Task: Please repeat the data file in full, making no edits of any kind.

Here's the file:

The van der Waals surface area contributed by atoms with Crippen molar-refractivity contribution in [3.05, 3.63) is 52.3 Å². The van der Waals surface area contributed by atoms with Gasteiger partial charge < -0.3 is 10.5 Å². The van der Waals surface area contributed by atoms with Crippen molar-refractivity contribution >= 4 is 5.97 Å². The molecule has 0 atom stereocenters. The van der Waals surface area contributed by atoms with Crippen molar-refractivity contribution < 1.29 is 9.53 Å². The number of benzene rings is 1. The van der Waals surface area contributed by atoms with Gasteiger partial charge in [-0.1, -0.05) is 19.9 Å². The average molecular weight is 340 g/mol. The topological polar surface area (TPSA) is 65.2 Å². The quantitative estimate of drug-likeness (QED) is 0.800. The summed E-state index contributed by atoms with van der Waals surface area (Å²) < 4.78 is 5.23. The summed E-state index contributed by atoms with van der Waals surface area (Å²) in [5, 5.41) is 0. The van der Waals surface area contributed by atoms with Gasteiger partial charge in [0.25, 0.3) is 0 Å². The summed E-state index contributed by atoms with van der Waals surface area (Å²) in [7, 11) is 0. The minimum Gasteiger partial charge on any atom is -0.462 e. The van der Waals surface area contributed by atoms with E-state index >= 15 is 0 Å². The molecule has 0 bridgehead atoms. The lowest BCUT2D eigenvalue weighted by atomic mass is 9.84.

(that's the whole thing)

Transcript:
The van der Waals surface area contributed by atoms with Crippen molar-refractivity contribution in [3.05, 3.63) is 52.3 Å². The van der Waals surface area contributed by atoms with Gasteiger partial charge < -0.3 is 10.5 Å². The van der Waals surface area contributed by atoms with Crippen molar-refractivity contribution >= 4 is 5.97 Å². The molecule has 0 atom stereocenters. The van der Waals surface area contributed by atoms with Crippen molar-refractivity contribution < 1.29 is 9.53 Å². The number of benzene rings is 1. The van der Waals surface area contributed by atoms with Gasteiger partial charge in [-0.1, -0.05) is 19.9 Å². The average molecular weight is 340 g/mol. The topological polar surface area (TPSA) is 65.2 Å². The quantitative estimate of drug-likeness (QED) is 0.800. The summed E-state index contributed by atoms with van der Waals surface area (Å²) < 4.78 is 5.23. The summed E-state index contributed by atoms with van der Waals surface area (Å²) in [5, 5.41) is 0. The van der Waals surface area contributed by atoms with Gasteiger partial charge in [0.25, 0.3) is 0 Å². The summed E-state index contributed by atoms with van der Waals surface area (Å²) in [7, 11) is 0. The minimum Gasteiger partial charge on any atom is -0.462 e. The van der Waals surface area contributed by atoms with E-state index >= 15 is 0 Å². The molecule has 0 bridgehead atoms. The lowest BCUT2D eigenvalue weighted by atomic mass is 9.84.